Detroit's Father Vaughan Quinn and His Globetrotters of Hockey Save Both Goals and Souls
"We almost always win because we cheat," the padded padre confesses matter-of-factly. "We play part of the match with the puck tied to one of our star's sticks. If we're down by five goals, we throw a football into the net and claim six points—stuff like that." What about divine intervention? "That helps too. God's on our side."
It's all in fun, of course—and for charity. Since the team's founding eight seasons ago by a Canadian priest, the Flying Fathers have raised an estimated $1.8 million for assorted good causes. Among the skits worked out by the priestly pucksters is the appearance of one of them in a nun's habit, skating on as Sister Mary Shooter. Referees and opponents can expect to catch cream pies in their faces whenever the winded padres need a pause to recover their breath. Goalkeeper Quinn crosses himself ecstatically in thanksgiving after he makes a save, or beats his breast when he doesn't. Both occur often owing to his team's porous defense.
Behind the slapsticks is plenty of hard work. Averaging 30 contests each year, the Flying Fathers have barnstormed the U.S., Canada and Europe. "You'll never find 20 guys more dedicated," Quinn says of his ordained teammates. "Most are playing on their vacation time and have to drive or fly long distances. Many times some of the lads have stumbled back to their parishes at 4 or 5 in the morning, just in time to say the early Mass without any sleep."
For Father Quinn the cause is strikingly personal. "Yes," he openly admits, "I am ex-CIA—Catholic, Irish, Alcoholic." Born in Montreal, the son of a locally revered physician, Quinn was already a hotshot hockey and football player and Golden Gloves boxer by his late teens. "That's when the drinking started," he remembers ruefully. "If you are a jock, getting boozed up is the thing to do. I could out-drink anybody."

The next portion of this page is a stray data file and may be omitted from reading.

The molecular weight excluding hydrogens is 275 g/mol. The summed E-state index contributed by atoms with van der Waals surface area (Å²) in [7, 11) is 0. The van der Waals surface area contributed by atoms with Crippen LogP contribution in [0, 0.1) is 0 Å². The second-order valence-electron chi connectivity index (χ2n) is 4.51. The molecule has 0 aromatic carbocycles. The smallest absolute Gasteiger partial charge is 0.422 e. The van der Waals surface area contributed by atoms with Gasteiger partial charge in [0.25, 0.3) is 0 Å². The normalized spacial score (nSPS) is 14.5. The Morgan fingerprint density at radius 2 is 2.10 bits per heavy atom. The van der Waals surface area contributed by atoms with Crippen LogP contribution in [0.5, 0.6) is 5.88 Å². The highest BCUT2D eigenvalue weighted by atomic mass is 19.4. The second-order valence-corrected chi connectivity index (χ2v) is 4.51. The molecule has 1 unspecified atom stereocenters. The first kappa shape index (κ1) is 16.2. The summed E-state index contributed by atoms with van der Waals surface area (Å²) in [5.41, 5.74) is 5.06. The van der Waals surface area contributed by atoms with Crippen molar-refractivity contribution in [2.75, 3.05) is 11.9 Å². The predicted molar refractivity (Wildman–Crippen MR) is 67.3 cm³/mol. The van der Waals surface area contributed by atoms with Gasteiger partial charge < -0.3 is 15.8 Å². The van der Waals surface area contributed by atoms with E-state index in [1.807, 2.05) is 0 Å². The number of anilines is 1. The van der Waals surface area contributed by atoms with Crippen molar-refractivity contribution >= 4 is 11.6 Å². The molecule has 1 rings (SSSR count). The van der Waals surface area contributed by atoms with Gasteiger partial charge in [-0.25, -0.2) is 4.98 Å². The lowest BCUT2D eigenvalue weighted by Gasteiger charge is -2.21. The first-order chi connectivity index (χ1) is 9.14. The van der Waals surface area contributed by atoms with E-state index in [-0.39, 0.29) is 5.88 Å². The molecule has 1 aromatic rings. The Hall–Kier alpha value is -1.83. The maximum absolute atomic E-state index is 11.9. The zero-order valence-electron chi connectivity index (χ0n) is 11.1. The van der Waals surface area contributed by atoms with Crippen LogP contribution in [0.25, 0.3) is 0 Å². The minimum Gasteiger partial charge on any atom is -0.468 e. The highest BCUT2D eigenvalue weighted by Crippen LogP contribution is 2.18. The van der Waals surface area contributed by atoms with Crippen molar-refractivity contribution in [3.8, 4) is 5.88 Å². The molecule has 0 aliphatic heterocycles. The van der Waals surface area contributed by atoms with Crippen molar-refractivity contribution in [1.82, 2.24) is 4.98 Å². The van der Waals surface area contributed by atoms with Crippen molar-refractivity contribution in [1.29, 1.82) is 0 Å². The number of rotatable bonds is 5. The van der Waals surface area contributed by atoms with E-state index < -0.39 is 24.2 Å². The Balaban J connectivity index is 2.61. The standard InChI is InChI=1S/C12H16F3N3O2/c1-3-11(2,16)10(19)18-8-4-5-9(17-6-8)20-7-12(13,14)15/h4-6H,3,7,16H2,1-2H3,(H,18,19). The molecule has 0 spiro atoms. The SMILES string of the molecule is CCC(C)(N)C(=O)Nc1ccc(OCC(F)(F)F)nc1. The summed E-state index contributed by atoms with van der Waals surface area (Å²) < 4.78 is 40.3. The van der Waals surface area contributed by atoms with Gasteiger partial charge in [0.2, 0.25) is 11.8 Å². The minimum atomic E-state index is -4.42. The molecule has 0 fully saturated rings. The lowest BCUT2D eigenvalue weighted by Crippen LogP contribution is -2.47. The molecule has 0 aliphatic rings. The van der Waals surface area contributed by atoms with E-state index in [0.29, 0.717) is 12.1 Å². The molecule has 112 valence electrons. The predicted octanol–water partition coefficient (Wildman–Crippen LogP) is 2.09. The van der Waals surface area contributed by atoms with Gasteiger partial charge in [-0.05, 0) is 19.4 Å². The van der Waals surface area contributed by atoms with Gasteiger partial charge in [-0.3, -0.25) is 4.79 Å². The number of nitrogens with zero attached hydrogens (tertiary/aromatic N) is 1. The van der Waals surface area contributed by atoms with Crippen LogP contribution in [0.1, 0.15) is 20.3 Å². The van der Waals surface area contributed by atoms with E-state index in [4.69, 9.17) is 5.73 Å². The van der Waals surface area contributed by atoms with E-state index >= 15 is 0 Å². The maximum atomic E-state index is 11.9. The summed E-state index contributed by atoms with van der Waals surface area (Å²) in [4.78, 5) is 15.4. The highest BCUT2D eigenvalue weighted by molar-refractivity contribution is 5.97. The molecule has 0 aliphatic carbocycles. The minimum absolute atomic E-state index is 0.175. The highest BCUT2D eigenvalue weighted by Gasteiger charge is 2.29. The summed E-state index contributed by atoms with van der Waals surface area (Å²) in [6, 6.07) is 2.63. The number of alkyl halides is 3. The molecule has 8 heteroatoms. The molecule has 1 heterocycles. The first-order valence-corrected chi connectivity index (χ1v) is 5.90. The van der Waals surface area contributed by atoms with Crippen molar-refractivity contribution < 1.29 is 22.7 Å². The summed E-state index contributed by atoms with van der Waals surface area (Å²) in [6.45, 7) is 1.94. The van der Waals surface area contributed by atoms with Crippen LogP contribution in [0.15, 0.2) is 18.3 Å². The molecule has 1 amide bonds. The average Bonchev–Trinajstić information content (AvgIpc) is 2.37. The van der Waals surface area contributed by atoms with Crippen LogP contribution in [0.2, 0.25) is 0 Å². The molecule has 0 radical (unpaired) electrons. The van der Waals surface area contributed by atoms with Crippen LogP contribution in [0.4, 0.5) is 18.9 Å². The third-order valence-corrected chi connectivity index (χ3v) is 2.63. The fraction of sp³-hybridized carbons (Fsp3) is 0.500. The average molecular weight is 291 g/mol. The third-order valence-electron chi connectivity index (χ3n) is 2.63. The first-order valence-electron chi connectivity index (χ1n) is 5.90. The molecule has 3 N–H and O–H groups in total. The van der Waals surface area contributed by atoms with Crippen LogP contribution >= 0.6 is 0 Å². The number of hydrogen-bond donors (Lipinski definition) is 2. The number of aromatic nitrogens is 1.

He also flunked out of college and, vowing reform, joined the Oblate Fathers of Mary Immaculate. In 10 years he had earned five college degrees and his ordination (in 1963). He stayed completely dry, but that achievement, ironically, made him full of himself. "I really thought I was going to be the first Canadian Pope," he says. "God's gift to Christendom returned to Montreal, and within three days I was back on the sauce."
Disaster followed. He stood up his parishioners because he was too drunk to say Mass. He blacked out during confessions and once fell through the plate-glass window of a nightclub, requiring 18 stitches to his scalp. Quinn's alarmed superiors ordered him into diocesan confinement for a year of drying out. "After I'd been locked up for about eight months I kind of surrendered and decided to help other people," he recalls. "It took a lot of praying." Reassigned to a parish in Alberta, Quinn began studying the treatment of alcoholics.
While visiting a Detroit rehabilitation program for priests in 1967, he discovered the then-ramshackle Sacred Heart Center. "The inmates were screaming about pink elephants; guys were stoned on after-shave lotion," he says. "I took charge. I wouldn't allow anybody in who had a bottle." Enforcing his edict in those days frequently meant doing it with his fists.
But through a combination of ramrod discipline and imaginative fund raising (he collects $500,000 a year), Quinn has turned Sacred Heart into one of the largest facilities of its kind in the U.S.—and among the most successful. In 1972 it moved into a four-story, 100-bed former YWCA in downtown Detroit and has since expanded to include another 150-bed unit nearby. Some 1,500 alcohol and drug abusers annually put themselves under the care of Sacred Heart's paid staff of 150. More than 60 percent of his patients, Father Quinn says, stay sober after they leave.
As amply demonstrated by his hockey playing, Father Quinn has hardly neglected the joyful side of living. He plays the banjo (badly) and raises St. Bernards (several at a time). Somehow he has also amassed a Sacred Heart fleet of five antique fire engines and a hearse, with which he takes his patients for rides through the city streets (occasionally trying the patience of the police). "I know a lot of the stuff I do is flaky and undignified," he allows. "But what I'm really trying to do is to show my people that life can be exciting sober."